The association of Carpitalpa arendsi with Neamblysomus (Fig. 2) is consistent with the recognition of Carpitalpa as a distinct genus , in contrast to previous classifications which assigned arendsi to either Chlorotalpa  or Amblysomus . Amblysomus and Chlorotalpa comprise successively distant sister taxa to the Carpitalpa-Neamblysomus clade following our optimal Bayesian trees; MP agrees concerning Amblysomus but does not consistently resolve the position of Chlorotalpa.
Bayesian analyses do not resolve the chrysochlorid root, but favor Eremitalpa and a Huetia-Chrysochloris-Cryptochloris group as the basal-most taxa (Fig. 2A). Results from MP also show an unresolved root, but differ by reconstructing chrysochlorines as monophyletic (Fig. 2B). In half of the optimal trees, MP places the root between monophyletic chrysochlorines and amblysomines plus Chlorotalpa, or with Chlorotalpa itself as the basal-most clade, also with a monophyletic Chrysochlorinae and Amblysominae. Despite this difference, the unrooted topologies supported by Bayesian and MP algorithms are mutually consistent (Fig. 3).
To further examine the position of the root, and to infer the node potentially most susceptible to long branch attraction , we tested the affinities of 100 randomly-generated taxa, each of which was used in turn as the outgroup for an MP analysis of our 18 chrysochlorid taxa. As depicted in Fig. 3, 36 of these outgroups rooted the chrysochlorid tree at or within Chrysospalax, 23 at Eremitalpa, 7 at or within Neamblysomus, 6 at Carpitalpa, 6 at Calcochloris, and 5 at or within Chrysochloris. Seven random outgroups yielded topologies that lacked a resolved root in a majority rule consensus of the optimal trees for that analysis. The remaining root-positions exhibited by the randomly-generated outgroups occurred at frequencies between 1-4 (Fig. 3). Hence, the equally-weighted MP analysis of GHR, morphology, and indels (Fig. 2B) does not root the chrysochlorid tree near the branches to which the greatest number of randomly generated outgroups are attracted, but the Bayesian analysis does. As previously noted, the optimal MP trees show a root at either Chlorotalpa or between chrysochlorines and amblysomines+Chlorotalpa. Only four of the 100 randomly-generated outgroups rooted the chrysochlorid tree adjacent to these nodes (Fig. 3). Bayesian analyses, in contrast, more frequently rooted the chrysochlorid topology at or near one of the longest branches within the chrysochlorid tree, albeit without strong support values.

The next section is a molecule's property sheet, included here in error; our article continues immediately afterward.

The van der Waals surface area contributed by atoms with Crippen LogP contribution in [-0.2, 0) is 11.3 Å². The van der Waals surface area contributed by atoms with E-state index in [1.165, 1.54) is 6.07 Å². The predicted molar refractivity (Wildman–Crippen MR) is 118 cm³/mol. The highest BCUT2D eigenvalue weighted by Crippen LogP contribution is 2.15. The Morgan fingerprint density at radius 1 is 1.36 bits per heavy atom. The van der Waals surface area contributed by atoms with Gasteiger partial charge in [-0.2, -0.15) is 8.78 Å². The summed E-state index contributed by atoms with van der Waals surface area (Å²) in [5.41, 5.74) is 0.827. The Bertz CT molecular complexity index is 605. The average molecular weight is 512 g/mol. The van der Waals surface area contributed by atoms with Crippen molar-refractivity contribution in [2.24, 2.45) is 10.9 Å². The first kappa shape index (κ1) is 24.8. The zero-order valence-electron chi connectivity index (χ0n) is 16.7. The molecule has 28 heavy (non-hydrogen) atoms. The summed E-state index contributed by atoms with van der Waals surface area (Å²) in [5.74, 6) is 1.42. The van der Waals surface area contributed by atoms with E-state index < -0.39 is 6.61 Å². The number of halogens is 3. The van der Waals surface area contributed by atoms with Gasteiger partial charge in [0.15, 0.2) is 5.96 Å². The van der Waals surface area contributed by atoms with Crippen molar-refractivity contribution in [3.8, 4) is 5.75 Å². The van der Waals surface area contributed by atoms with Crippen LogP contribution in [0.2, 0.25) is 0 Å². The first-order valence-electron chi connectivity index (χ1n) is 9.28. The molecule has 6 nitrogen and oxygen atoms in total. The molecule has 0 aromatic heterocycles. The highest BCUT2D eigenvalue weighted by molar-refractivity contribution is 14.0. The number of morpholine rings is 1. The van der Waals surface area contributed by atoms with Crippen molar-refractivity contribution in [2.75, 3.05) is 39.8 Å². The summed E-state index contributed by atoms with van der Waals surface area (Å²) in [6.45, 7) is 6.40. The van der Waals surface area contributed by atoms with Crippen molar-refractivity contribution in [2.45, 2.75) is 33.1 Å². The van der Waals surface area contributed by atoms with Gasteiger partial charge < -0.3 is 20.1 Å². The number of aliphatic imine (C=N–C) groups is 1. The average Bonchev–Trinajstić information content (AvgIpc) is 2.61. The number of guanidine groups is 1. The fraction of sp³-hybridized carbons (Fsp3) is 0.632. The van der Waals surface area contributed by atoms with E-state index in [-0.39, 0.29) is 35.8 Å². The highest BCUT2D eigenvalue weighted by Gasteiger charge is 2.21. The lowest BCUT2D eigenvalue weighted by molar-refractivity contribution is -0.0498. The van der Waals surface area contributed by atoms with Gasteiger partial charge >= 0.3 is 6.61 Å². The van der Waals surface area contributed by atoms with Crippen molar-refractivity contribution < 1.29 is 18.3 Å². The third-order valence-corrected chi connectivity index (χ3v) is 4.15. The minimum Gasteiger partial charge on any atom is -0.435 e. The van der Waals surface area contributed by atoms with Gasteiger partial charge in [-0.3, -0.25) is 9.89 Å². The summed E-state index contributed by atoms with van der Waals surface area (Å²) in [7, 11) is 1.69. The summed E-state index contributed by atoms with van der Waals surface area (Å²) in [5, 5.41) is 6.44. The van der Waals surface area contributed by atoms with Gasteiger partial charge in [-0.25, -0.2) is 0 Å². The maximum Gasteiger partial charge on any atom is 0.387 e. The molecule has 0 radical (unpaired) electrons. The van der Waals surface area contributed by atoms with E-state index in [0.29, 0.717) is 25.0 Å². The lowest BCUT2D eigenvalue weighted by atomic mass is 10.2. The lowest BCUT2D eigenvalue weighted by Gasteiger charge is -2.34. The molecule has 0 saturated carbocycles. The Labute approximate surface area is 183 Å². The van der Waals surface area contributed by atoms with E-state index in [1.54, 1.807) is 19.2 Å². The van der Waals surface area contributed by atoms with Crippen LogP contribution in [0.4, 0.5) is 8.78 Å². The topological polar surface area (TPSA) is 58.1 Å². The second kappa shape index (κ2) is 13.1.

Overall, both MP and Bayesian algorithms agree on the basic branching pattern within chrysochlorids (Fig. 3): an Amblysomus-Neamblysomus-Carpitalpa group, a Chrysospalax-Calcochloris-Chrysochloris-Cryptochloris-Huetia-Eremitalpa group, with the two species of Chlorotalpa between the two. However, we acknowledge that support indices for most basal nodes remain low, and we cannot yet be certain about the position of the chrysochlorid root.